There can also be little doubt—though the Curia itself would not admit it—that the spiritual power of the papacy has been greatly increased by the loss of the temporal power. The pope is no longer a petty Italian prince who, in the order to preserve his dominions, was necessarily involved in the tangle of European diplomacy; he is the monarch The Loss of Temporal Power. of a vast, admirably organized, spiritual world-empire, and when—as must needs happen—the overlapping of the spiritual and temporal spheres brings him into conflict with a secular power, his diplomacy is backed, wherever Catholic sentiment is strong, by a force which the secular power has much difficulty in resisting; for in spiritual matters (and the term covers a wide field) the Catholic, however loyal to his country he may be, must obey God, whose vicegerent is the pope, rather than man. Even Bismarck, in the end, had to “go to Canossa.”

It is, indeed, possible to exaggerate this power. The fact that the Vatican presents a great force hostile to and obstructive of certain characteristic tendencies of modern life and thought has necessarily raised up a powerful opposition even in countries traditionally Catholic. France no longer deserves the title of eldest daughter of the Church; the Catholicism of Italy is largely superficial; even Spain has shown signs of restiveness. On the other hand, the great opportunity now open to the papacy on its spiritual side, is proved by the growing respect in which it has been held since 1870 in the English-speaking countries, where Roman Catholics are in a minority and their Church is in no sense established. Without doubt, opinion has been influenced in these countries by the fact that Rome has not been sufficiently strong to exercise any disturbing influence on the general course of national affairs, while in both its conspicuous members set a high example of private and civic conduct.  (W. A. P.) 

List of the Pontiffs of the Roman Church.[11]

 Date of Election
 or Consecration. 
 Date of Death. 
c. 41 B. Petrus   29 vi, c.65–67 
c. 67 S. Linus † 23 ix, c. 79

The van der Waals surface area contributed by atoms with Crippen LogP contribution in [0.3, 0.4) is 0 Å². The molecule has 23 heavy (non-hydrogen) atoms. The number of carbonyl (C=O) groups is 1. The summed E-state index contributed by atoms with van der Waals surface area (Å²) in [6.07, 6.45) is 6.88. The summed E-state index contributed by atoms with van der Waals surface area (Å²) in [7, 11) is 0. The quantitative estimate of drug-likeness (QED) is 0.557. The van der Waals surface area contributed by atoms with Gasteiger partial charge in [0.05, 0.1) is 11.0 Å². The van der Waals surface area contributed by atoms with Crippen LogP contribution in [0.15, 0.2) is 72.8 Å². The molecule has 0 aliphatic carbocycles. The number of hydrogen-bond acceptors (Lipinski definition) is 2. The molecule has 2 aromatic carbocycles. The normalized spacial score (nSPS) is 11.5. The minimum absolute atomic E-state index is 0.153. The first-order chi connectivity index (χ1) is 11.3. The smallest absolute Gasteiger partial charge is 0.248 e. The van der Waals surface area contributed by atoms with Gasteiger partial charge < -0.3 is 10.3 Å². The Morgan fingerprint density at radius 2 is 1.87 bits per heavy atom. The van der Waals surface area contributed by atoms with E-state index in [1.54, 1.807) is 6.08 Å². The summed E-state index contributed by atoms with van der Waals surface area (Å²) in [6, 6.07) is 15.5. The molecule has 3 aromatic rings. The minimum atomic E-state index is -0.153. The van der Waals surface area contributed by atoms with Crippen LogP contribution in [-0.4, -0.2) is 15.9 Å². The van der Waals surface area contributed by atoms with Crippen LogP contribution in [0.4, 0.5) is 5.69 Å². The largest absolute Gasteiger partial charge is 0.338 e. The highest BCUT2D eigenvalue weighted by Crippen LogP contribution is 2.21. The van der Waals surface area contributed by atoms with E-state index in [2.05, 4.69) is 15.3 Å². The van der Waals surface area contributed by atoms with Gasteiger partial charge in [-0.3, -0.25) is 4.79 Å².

c. 79 S. Cletus (Anencletus)  † 26 iv, c. 91 
c. 91 S. Clemens I † 23 ix, c. 100 
c.100 S. Evaristus † 26 x, c. 109 
c.109 S. Alexander † 3 v, c. 119 
c.119 S. Sixtus (Xystus) † 6 iv, c. 126 
c.128 S. Telesphorus †  5 iv, c. 137 
c.138 S. Hyginus † 11 i, c. 142 
c.142 S. Pius † 11 vii, c. 156 
c.157 S. Anicetus † 17 iv, 167 
c.168 S. Soter † 22 iv, c. 176 
  177 S. Eleutherus † 26 v, 189 
c.190 S. Victor I. † 20 iv, c. 202 
c.202 S. Zephyrinus † 26 viii, 217 
  218 S. Calixtus I. † 14 x, 222 
  222 S. Urbanus I. † 25 v, 230 
  230 S. Pontianus res.   28 ix, 235 
  235 (21 xi, ord.) S. Anterus † 3 i, 236 
  236 S. Fabianus † 20 i, 250 
  251 (iii. el.) S. Cornelius † 14 ix, 253 
  253 el. S. Lucius †  5 iii, 254 
  254 (12 v ?, el.) S. Stephanus I. †  2 viii, 257 
  257 viii S. Sixtus (Xystus) II. †  6 viii, 258 
  259 22 vii, el, S. Dionysius † 26 xii, 268 
  269 5 i, el. S. Felix † 30 xii, 274 
  275 c. 5 i S. Eutychianus †  8 xii, 283 
  283 17 xii S. Gaius † 22 iv, 296 
  296 30 vi S. Marcellinus † (? 25 x), 304 
  307 el. S. Marcellus † 15 i, 309 
  309 iv, el. S. Eusebius † 17 viii, 309 
  310 2 vii S. Melchiades (Miltiades) † 11 i, 314 
  314 31 i S. Sylvester † 31 xii, 335 
  336 18 i S. Marcus †  7 x, 336 
  337 6 ii, el. S. Julius † 12 iv, 352 
  352 22 v S. Liberius † 24 ix, 366 
  366 ix S. Damasus † 10 xii, 384 
  384 xii S. Siricius † 26 xi, 398 
  398 xi–xii S. Anastasius I.vert. anno 401–2 
  402 S. Innocentius I. † 12 iii, 417 
  417 18 iii, cs. S. Zosimus † 26 xii, 418 
  418 28 xii S. Bonifacius I. †  4 ix, 422 
  422 c. 10 ix S. Coelestinus I. † 26 Vii, 432 
  432 31 vii S. Sixtus III. † 18 viii, 440 
  440 viii, el. S. Leo I. † 10 xi, 461 
  461 12 xi, cs. S. Hilarus † 21 ii, 468 
  468 25 ii, cs. S. Simplicius †  2 iii, 483 
  483 S. Felix III. c. 25 ii, 492 
  492 1 iii, cs. S. Gelasius † 19 xi, 496 
  496 c. 24 xi. cs. S. Anastasius II. † et sep.   19 xi, 498 
  498 22 xi S. Symmachus et sepult.   19 vii, 514 
  514 20 vii, cs. S. Hormisdas † sepult.    7 viii, 523 
  523 13 viii S. Joannes I. † 18 v, 526 
  526 12 vii, cs. S. Felix IV.sepel.   12 x (?) 530 
  530 17 ix, el. Bonifacius II.sepul.   17 x, 532 
  532 31 xii, cs. Joannes II. sepel.   27 v, 535 
  535 3 vi, cs. S. Agapetus I. † 22 iv, 536 
  536 8 vi, cs. S. Silverius, exulsepel.   20 vi, c. 538 
  537 29 iii, cs. Vigilus †  7 v i, 555 
  555 vi, cs. Pelagius I. †  3 iii, 560